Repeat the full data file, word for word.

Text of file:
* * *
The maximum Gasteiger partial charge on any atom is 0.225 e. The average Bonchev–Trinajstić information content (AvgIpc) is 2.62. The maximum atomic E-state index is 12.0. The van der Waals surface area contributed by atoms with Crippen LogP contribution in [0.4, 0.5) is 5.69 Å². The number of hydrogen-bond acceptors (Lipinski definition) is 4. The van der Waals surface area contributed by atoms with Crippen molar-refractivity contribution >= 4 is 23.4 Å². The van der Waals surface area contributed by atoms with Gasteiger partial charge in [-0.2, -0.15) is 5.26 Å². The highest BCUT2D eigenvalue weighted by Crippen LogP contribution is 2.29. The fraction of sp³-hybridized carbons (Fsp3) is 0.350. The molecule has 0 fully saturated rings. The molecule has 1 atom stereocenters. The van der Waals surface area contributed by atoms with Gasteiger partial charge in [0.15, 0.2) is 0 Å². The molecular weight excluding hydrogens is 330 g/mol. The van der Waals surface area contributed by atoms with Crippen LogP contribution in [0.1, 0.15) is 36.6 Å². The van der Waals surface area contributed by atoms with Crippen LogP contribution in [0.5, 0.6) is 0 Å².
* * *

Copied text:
The maximum Gasteiger partial charge on any atom is 0.225 e. The average Bonchev–Trinajstić information content (AvgIpc) is 2.62. The maximum atomic E-state index is 12.0. The van der Waals surface area contributed by atoms with Crippen LogP contribution in [0.4, 0.5) is 5.69 Å². The number of hydrogen-bond acceptors (Lipinski definition) is 4. The van der Waals surface area contributed by atoms with Crippen molar-refractivity contribution >= 4 is 23.4 Å². The van der Waals surface area contributed by atoms with Gasteiger partial charge in [-0.2, -0.15) is 5.26 Å². The highest BCUT2D eigenvalue weighted by Crippen LogP contribution is 2.29. The fraction of sp³-hybridized carbons (Fsp3) is 0.350. The molecule has 0 fully saturated rings. The molecule has 1 atom stereocenters. The van der Waals surface area contributed by atoms with Gasteiger partial charge in [0.15, 0.2) is 0 Å². The molecular weight excluding hydrogens is 330 g/mol. The van der Waals surface area contributed by atoms with Crippen LogP contribution in [0.1, 0.15) is 36.6 Å². The van der Waals surface area contributed by atoms with Crippen LogP contribution in [0.5, 0.6) is 0 Å².